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November 22, 2019
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Zdeněk Ryšavý: Online hate - what can we do? Welcoming remarks at the 2019 Annual Conference of the International Network against Cyber Hate (INACH)

1.11.2019 5:40
Zdeněk Ryšavý (2017) (PHOTO: Stephen McKenzie)
Zdeněk Ryšavý (2017) (PHOTO: Stephen McKenzie)

On 30 October 2019 a conference took place at the Hotel Belvedere in Prague on "Antigypsyism and Hate Speech Online". Addressing the flow of hatred online was the focus.

Zdeněk Ryšavý, director of the ROMEA organization, was one of the speakers. News server Romea.cz is publishing his opening remarks below here in full translation.

Ladies and Gentlemen,

On behalf of the ROMEA organization, please allow me to welcome you all to INACH's annual conference here in Prague.

Welcome to the Czech Republic - the country where, for quite some time, the President was Václav Havel, one of the greatest human rights defenders and one of the greatest fighters against hatred and the dissemination of lies. Today his motto, "Truth and love must prevail over lies and hatred", is being ridiculed in the Czech Republic. People like you and I are being derisively called "do-gooders" or "naive optimists" - and the term "truth-lover" is now a slur in the Czech language.

Today the President of the Czech Republic is a person who has deceptively alleged that 90 % of Romani people in the Czech Republic do not work, and that "slapping" Romani people who do not work is a "very humane" method that usually gets results. One of the vice-chairs of the lower house is a person who is openly belittling and denying the suffering of Romani people in the concentration camp at Lety u Písku during the Second World War.

I could give you many more examples. These politicians' remarks are then disseminated through the Internet along with the appropriate commentaries authored by those doing the sharing. How should we respond to such lies and to the sharing of hate toward Romani people online?

ROMEA regularly objects to such remarks, whether made by politicians or anybody else, and does its best to respond by clearly reporting what the evidence and facts of these cases actually are. Is that the correct form of response? Are we managing to get our response to the same number of people as originally received the deceptive, hateful remarks in the first place?

Thanks to our news server, Romea.cz, we are managing to push Romani people's own responses to this hatred into the big media outlets. One example was the Roma response to President Zeman's outrageous remarks about Romani people not working - Romani people flooded Facebook with photos of themselves at work in a range of professions that was as broad as you can imagine. Thanks to Romea.cz reporting about this social media phenomenon, it became news not just in prime time here, but was also picked up by wire services abroad. Is that the correct response?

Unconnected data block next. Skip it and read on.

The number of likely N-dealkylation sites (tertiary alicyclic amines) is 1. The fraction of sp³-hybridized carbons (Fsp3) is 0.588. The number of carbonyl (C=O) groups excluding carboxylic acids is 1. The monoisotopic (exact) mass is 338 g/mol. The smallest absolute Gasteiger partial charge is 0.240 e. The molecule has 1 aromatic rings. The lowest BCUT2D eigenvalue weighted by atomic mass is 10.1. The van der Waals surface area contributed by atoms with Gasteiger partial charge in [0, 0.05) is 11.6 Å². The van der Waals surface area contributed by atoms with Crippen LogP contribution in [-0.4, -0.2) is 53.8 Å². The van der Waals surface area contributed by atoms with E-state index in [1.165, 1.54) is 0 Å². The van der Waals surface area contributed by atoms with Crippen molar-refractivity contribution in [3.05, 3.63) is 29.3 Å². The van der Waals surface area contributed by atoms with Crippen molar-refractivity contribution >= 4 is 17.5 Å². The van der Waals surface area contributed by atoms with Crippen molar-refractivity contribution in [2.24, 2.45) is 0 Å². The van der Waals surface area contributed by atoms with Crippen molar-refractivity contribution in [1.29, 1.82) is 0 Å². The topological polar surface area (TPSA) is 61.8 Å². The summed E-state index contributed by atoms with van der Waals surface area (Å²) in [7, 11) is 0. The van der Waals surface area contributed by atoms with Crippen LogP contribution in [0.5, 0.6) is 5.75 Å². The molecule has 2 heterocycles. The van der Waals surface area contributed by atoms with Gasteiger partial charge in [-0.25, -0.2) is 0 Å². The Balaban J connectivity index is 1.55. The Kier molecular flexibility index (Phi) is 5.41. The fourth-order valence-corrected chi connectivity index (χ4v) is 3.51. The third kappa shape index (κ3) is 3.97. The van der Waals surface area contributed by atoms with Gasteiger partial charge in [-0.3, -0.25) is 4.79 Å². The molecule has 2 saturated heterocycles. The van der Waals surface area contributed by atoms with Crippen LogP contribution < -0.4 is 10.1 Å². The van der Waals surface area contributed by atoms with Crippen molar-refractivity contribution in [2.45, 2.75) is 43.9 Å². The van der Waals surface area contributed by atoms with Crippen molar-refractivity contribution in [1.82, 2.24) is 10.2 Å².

ROMEA, together with the In IUSTITIA organization and the Publicis agency, launched a campaign in September this year to reach those who witness hateful attacks here. We have done our best to provide guidance on how bystanders can respond to specific situations, how they can aid people who are in the process of being attacked, whether in the real world or online. Is that the correct way forward?

Paradoxically, immediately after we released our campaign video online, the actor featured in it, Hynek Čermák, himself became the target of hateful commentaries - and the reason was that he made the video together with the ROMEA organization, i.e., an organization that is involved with Romani-related subject matter.

Such attacks are not isolated incidents. The ROMEA organization itself has been threatened online with arson, for example. When we filed a criminal report about that specific comment, we were told by the police and the prosecutor that it did not rise to the level of a felony. The response has been the same in other cases where those writing online have said, for example, that they want to "skin Romani children". The prosecutor called those remarks "Internet colloquialisms".

I am glad that at another recent conference here about hatred on the Internet, Supreme State Prosecutor Pavel Zeman, clearly stated that those who write hateful posts should know they can be found and held accountable by law enforcement. He also mentioned that the most frequent target of bias hatred on the Czech Internet continues to be Romani people, and for that reason I believe INACH has done very well to choose antigypsyism as the subject of its annual conference this year.

I believe we will have very concrete discussions today about possible approaches to combating antigypsyism on the Internet. By sharing our experiences with each other we will find the most effective approaches to take when responding to these hateful attacks.

Zdeněk Ryšavý, translated by Gwendolyn Albert
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antigypsyism, Hate, Internet, law



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